116 3rd St SE
Cedar Rapids, Iowa 52401
MARION — The CeMar Trail project had a productive 2021, with one new pedestrian bridge opening in Marion and another well on its way.
The new bridge that will span Marion Boulevard — near Thomas Park — is about 53 percent done, Marion Associate Planner Kesha Billings said.
Crews will be back working on it in April, or earlier, weather permitting, she said. The goal is to open the bridge in the fall.
The federal government is paying 80 percent of the $1.4 million cost, with the city paying the remaining 20 percent, Billings said.
The city doesn’t anticipate having to close Marion Boulevard, as it did this past fall, during the construction, though the road will have some lane closures in 2022, she said.
“The bridge has some curve in it, and the intent is to be more perpendicular to the road,” Billings said. “This bridge will also be a clear span with no center column like the old railroad bridge had.”
After the bridge has been accepted by the Iowa Department of Transportation, artistic design elements will be added by Marion artist Cara Briggs Farmer.
The bridge is one piece of the larger CeMar Trail project, a decades-old plan to build a trail system connecting downtown Cedar Rapids and Uptown Marion.
The Marion portion of the CeMar Trail is expected to cost $6.7 million, with 80 percent of the funding coming from the federal government.
The trail project got underway in July 2020 with construction of the pedestrian bridge over Indian Creek — where the Milwaukee Road bridge had been. That work closed the trail between Thomas and Donnelly parks.
The new bridge and trail reopened in July. The bridge and surrounding paving cost $1.8 million, with $1.1 million coming from federal funding.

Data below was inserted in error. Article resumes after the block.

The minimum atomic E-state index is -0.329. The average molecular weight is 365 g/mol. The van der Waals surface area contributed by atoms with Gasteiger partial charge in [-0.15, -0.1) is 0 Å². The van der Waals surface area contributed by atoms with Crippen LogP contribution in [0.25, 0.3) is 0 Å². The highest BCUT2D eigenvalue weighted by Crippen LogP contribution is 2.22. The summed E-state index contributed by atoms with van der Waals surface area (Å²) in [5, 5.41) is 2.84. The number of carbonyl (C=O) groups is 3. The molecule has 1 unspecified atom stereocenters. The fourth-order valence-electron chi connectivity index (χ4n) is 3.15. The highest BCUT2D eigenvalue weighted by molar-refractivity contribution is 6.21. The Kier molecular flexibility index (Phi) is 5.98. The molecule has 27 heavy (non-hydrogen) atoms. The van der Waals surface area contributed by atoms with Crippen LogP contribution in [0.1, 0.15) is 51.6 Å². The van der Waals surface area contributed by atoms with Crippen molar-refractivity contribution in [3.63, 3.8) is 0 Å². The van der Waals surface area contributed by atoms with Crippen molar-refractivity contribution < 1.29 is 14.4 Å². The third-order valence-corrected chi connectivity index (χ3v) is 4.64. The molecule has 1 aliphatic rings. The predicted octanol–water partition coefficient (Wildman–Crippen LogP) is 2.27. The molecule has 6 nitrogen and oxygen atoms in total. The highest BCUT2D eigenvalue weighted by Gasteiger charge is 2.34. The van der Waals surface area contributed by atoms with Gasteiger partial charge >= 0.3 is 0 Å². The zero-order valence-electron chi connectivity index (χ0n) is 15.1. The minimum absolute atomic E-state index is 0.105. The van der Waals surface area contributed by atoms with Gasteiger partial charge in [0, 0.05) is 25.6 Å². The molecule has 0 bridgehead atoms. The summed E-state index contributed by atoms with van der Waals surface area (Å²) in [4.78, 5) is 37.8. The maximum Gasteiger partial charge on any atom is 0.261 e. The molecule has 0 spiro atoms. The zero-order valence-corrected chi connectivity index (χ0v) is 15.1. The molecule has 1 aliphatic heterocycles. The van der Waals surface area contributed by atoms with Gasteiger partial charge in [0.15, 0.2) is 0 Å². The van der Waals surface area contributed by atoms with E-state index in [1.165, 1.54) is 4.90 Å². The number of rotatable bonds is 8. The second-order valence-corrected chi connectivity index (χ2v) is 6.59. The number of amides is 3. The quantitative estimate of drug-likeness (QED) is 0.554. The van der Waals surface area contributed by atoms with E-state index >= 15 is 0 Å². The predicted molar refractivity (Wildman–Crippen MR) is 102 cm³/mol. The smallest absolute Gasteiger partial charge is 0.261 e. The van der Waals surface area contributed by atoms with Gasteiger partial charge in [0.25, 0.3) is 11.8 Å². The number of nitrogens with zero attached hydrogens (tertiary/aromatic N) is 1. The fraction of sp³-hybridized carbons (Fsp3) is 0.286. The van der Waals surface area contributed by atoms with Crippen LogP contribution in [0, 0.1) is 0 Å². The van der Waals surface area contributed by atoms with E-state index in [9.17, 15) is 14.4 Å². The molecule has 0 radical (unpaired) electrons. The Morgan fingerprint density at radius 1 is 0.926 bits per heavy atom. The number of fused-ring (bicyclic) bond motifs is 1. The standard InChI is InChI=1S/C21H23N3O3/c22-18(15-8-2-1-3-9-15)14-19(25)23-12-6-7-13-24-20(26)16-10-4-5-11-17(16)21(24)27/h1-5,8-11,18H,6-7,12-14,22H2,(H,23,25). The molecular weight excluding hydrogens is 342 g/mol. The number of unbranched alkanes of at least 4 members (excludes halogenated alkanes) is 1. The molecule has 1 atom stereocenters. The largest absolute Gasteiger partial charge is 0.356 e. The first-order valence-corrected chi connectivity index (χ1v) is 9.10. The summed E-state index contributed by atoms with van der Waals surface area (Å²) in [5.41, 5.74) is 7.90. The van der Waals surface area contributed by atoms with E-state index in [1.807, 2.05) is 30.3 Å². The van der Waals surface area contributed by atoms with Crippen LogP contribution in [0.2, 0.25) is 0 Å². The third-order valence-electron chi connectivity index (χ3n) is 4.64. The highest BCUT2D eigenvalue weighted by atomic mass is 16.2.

The last phase of the CeMar Trail project is the construction and paving of a trail south of Highway 100.
The city must first acquire property and reconstruct a sewer. The sewer work is likely to start next fall, with construction in 2023, Billings said.
“When people see the dirt moving, it’s not the trail being built. It’s the sewer going in,” she said. “Once we get that done, it allows us to get into trail negotiations with property owners. We haven’t done that part yet because that’s federal dollars.”
Billings said talks with property owners about the sewer project took longer than expected.
“It’s trying to make sure everyone is getting what they want out of it, and each time anything changes, there’s another meeting,” Billings said. “But we want everyone to have an understanding of where everyone is at.”
Trail construction south of Highway 100 likely won’t begin until 2024.
The trail is currently paved from Grand Avenue through Thomas Park in Marion.
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